Playwright and Performer: Jaime Black
At: Bailiwick Repertory, 1229 W. Belmont
Phone: 773-883-1090; $18
Runs through Aug. 1
Near the end of Living Inside Myself at Bailiwick Repertory, Jamie Black warns the squeamish in the audience to leave before things get graphic. There's a sense of trepidation in the audience, especially since Black is performing on the same stage where the guys of Naked Boys Singing show all multiple times each week.
But Black, a female-to-male transsexual, wisely foregoes any 'Full Monty' shenanigans. Black instead chooses to reveal things about his life via emotionally honest and comic routes.
Black's warning presages his nitty-gritty description of genitalia reshaping operations, right before launching into the original song 'Addadictomy.' This dual dose of unflinching tell-all detail with ironic comedy helps to make Living Inside Myself an entertaining and perspective-enhancing romp.
This is mainly due to Black, a disarmingly charming performer who has crafted a personal one-man show with director Rob Chambers. Black's Living Inside Myself wins people over with comic honey instead of angst-filled or angry vinegar ( a bit of this peeks out when Black plays up the irony over intolerance he received from people in the gay and lesbian community ) .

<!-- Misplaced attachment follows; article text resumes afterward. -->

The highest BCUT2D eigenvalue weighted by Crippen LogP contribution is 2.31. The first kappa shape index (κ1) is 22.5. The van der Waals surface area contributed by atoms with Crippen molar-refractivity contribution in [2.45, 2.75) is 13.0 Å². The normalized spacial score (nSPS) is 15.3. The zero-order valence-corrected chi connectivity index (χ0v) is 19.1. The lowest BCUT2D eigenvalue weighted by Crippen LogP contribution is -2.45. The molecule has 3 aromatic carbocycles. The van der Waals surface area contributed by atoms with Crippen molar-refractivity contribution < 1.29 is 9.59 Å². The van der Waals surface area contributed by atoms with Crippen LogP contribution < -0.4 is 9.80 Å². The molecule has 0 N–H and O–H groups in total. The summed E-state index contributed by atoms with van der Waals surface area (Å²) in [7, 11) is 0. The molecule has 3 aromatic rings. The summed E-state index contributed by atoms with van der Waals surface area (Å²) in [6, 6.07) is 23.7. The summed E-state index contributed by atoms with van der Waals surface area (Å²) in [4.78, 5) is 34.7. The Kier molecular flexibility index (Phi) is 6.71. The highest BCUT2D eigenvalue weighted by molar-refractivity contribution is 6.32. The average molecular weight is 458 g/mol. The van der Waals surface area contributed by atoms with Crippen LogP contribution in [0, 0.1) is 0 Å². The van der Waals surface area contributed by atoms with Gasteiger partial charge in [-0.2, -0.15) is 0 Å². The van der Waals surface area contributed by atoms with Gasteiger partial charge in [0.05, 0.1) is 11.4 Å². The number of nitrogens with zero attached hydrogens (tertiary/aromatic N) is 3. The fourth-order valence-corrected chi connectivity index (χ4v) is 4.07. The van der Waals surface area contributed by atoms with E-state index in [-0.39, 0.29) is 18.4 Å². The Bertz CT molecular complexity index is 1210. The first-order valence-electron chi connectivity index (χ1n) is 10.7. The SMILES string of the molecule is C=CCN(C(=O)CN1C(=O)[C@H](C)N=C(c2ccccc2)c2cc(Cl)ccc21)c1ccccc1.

With an infectious smile and plenty of ironic asides, Black breezes through his life's story in an hour. Highlighting the many highs and lows of his journey from a she to a he, Black also answers many lingering questions or curious notions you might have about transsexuals.
Take for instance Black's liberation when he finally gets a 'boobectomy' ( his preferred phrase over mastectomy ) . After learning about Black's pain and suffering from binding his breasts since a teenager, it's a relief to hear how liberating the surgery makes him feel.
Black also delves into his childhood memories and thoughts. It's fun to hear how often Black remembers always being mistaken for a boy, and of his defiant acts of cutting off his braids ( which instantly incurs the wrath of his African American mother ) .
As compelling as Living Inside Myself is, there is a lingering feeling that Black could have delved a little deeper into some of the more dramatic moments in the show ( there is a hit-and-run feeling to Black's revelations of suicidal depression and a shocking bit of violence ) . Black also could inject more distinctive vocal and physical traits to differentiate the multitude of characters he portrays ranging from taunting classmates to a psychology book lectern.
Black may not have the quick-change chameleon skills of acting pros like Anna Deavere Smith or Tracey Ullman, but he ultimately gets the job done by simply being his complex self. Living Inside Myself is a great vehicle for Black to share his life's journey, and a very worthy addition to Bailiwick's 2004 Pride Series.